THE England Deaf team helped to raise awareness of deaf rugby during a recent trip to the Houses of Parliament. Around 20 players and officials from the England Deaf Rugby Union, including two members of the England Deaf Women’s team, visited Parliament as part of a day of activities organised by Parliament’s Outreach Service in partnership with the British Deaf Association.
The England Deaf rugby party were welcomed to Parliament by Stephen Lloyd MP, chair of the Parliamentary Group on Deafness, and the visit was also supported by Andrew Griffiths, the Conservative MP for Burton, Mark Pawsey, the Conservative MP for Rugby, Glynn Davies, the Conservative MP for Montgomeryshire, Dame Anne Begg, Labour MP for Aberdeen South, Ian Davidson, Labour MP for Glasgow South, Jim Fitzpatrick, the Labour MP for Poplar and Limehouse, and Lord Addington.
Lord Addington and Nick Banton, a House of Commons information officer, who are both members of the Commons and Lords rugby team, then gave the England Deaf party a behind-the-scenes tour of both Houses of Parliament.
The England Deaf party also attended a deaf awareness session at the Abbey Centre in Westminster.
“England Deaf Rugby Union and members of the England Deaf Rugby team were very pleased to be invited to tour the Houses of Parliament,” said Lyndon James, secretary of EDRU.
“Parliament and politicians are making great strides towards becoming deaf aware and responsive to the needs of the deaf and hard of hearing community and EDRU is anxious to support this initiative. Very special thanks to Lord Addington who not only provided an outstanding tour but also took time to present a cap to Paul Cooper of Thames RFC along with Mark Pawsey MP. The whole day was hugely enjoyed and the England Deaf players and staff attending were provided with a better understanding of the work of Parliament.”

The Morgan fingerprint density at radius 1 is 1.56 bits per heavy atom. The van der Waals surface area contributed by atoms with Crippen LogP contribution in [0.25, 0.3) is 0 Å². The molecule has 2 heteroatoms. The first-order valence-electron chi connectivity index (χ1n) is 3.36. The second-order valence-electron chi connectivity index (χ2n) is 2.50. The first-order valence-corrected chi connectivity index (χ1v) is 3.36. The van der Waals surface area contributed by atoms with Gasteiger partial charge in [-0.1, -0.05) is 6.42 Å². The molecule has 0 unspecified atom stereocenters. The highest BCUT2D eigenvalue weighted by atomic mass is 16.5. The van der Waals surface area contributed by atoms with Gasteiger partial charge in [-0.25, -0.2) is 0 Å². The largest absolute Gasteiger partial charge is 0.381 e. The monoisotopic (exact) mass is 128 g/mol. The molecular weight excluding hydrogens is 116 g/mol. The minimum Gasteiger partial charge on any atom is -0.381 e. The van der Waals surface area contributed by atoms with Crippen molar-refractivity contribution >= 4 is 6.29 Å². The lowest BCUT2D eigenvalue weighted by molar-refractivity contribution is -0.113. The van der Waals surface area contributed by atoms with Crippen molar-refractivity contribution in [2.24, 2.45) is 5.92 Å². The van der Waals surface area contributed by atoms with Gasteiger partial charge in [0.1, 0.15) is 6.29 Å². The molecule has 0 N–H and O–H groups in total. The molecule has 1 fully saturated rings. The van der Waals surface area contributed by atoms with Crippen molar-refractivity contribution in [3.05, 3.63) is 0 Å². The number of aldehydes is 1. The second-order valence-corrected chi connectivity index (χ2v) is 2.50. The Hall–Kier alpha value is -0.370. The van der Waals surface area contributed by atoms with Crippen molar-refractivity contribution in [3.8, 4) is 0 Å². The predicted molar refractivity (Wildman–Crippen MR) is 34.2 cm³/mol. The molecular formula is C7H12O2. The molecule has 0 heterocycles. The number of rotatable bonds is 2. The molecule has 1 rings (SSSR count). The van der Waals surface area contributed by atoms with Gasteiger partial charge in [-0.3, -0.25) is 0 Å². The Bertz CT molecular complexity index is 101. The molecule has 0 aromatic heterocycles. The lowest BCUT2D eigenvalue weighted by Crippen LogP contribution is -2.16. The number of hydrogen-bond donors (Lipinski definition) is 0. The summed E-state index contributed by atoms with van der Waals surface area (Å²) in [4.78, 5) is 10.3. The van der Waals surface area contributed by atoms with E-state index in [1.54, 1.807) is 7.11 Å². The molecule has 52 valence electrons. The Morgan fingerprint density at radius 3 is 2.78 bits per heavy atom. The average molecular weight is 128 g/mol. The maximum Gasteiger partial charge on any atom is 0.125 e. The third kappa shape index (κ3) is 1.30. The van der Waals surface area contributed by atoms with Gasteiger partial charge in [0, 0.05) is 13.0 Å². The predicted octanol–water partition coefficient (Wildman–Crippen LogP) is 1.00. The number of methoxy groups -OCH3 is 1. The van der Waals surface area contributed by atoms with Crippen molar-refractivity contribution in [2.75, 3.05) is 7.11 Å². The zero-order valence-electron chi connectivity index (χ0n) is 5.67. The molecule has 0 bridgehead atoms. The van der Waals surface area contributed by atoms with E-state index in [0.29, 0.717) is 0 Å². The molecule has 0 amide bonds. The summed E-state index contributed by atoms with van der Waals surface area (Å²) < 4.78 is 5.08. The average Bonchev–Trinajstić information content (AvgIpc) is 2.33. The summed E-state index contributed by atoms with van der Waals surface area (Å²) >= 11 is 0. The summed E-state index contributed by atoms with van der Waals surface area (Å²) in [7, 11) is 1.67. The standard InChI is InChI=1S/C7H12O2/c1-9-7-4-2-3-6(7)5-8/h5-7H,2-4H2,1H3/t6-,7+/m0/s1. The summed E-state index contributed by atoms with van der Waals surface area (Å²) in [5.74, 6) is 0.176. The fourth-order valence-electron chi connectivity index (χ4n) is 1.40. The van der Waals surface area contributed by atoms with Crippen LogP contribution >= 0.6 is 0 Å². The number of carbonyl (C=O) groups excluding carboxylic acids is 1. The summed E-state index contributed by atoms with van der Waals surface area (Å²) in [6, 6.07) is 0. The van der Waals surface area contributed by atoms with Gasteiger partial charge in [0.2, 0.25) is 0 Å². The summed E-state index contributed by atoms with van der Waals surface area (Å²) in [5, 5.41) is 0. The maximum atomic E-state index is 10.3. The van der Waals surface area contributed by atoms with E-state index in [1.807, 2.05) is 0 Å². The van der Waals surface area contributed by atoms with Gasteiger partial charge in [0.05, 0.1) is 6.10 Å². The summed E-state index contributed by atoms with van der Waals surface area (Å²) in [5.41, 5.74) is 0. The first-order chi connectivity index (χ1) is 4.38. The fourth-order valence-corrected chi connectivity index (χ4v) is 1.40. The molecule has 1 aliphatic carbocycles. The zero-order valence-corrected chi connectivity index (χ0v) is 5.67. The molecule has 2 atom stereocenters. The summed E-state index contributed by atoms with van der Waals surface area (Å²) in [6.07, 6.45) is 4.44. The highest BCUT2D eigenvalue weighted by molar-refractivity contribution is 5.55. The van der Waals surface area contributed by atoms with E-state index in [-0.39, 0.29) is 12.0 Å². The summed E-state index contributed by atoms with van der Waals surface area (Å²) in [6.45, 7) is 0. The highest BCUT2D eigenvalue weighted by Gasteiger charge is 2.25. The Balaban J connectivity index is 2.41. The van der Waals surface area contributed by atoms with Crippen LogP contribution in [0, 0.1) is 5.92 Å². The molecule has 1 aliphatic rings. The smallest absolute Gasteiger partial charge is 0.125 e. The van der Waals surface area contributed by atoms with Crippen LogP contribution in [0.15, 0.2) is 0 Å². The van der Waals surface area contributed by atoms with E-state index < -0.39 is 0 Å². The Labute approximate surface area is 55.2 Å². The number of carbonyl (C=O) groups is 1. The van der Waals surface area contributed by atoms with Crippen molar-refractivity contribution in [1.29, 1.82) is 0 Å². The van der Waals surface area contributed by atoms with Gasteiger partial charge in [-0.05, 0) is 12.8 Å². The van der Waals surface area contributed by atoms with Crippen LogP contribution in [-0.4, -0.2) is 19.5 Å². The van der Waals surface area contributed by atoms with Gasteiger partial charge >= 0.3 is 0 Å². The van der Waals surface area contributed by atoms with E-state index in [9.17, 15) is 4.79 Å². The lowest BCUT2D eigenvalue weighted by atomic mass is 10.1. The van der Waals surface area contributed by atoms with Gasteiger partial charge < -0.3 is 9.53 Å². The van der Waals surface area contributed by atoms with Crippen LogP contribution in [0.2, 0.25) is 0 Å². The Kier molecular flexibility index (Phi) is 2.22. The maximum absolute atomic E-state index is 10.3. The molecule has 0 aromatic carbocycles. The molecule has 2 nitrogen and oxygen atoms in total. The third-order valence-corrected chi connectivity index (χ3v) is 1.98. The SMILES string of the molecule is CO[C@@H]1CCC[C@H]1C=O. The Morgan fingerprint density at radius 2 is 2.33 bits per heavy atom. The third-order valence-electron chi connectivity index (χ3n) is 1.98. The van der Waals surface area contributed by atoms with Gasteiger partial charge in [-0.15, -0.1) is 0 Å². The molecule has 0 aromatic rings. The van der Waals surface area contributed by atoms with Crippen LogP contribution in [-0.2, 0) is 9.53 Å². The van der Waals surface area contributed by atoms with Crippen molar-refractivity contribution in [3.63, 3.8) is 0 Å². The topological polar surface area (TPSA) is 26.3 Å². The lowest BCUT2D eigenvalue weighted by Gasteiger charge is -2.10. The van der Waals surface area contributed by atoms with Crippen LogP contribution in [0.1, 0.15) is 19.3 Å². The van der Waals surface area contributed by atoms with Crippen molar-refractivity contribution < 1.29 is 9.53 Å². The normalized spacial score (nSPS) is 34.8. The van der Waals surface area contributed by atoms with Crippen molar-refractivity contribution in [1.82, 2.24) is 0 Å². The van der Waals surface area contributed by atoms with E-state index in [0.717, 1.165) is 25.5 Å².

England Deaf will again play home and away internationals against their Wales counterparts this season with two warm-up matches against Leicestershire Police at South Leicester RFC on Sunday November 30 (1.30pm) and the RAF at RAF Brize Norton next month. The match against Leicestershire Police will also help to raise awareness of the work being carried out by Police Link Officers for Deaf People (PLODs) in the Leicester area.
Among the new players likely to face Leicestershire Police is Jake O’Leary, an 18-year-old lock from Henley Hawks, who is the son of former Wasps stalwart Sean O’Leary.
The England Deaf Rugby Union was formed in 2003 to provide opportunities for deaf and hard of hearing rugby players to play for their country.
Players are eligible to play for England Deaf and the England Deaf Rugby Union for Women if they have a combined hearing loss of 25db or more in both ears. This roughly translates to a minimum hearing loss in both ears or a moderate hearing loss in one ear but with normal hearing in the other. Not all of the players wear hearing aids or only communicate by sign language and this has never stopped all the players communicating and playing rugby as a squad.
EDRU offers Deaf Awareness advice to clubs and schools to help integrate deaf and hard of hearing players.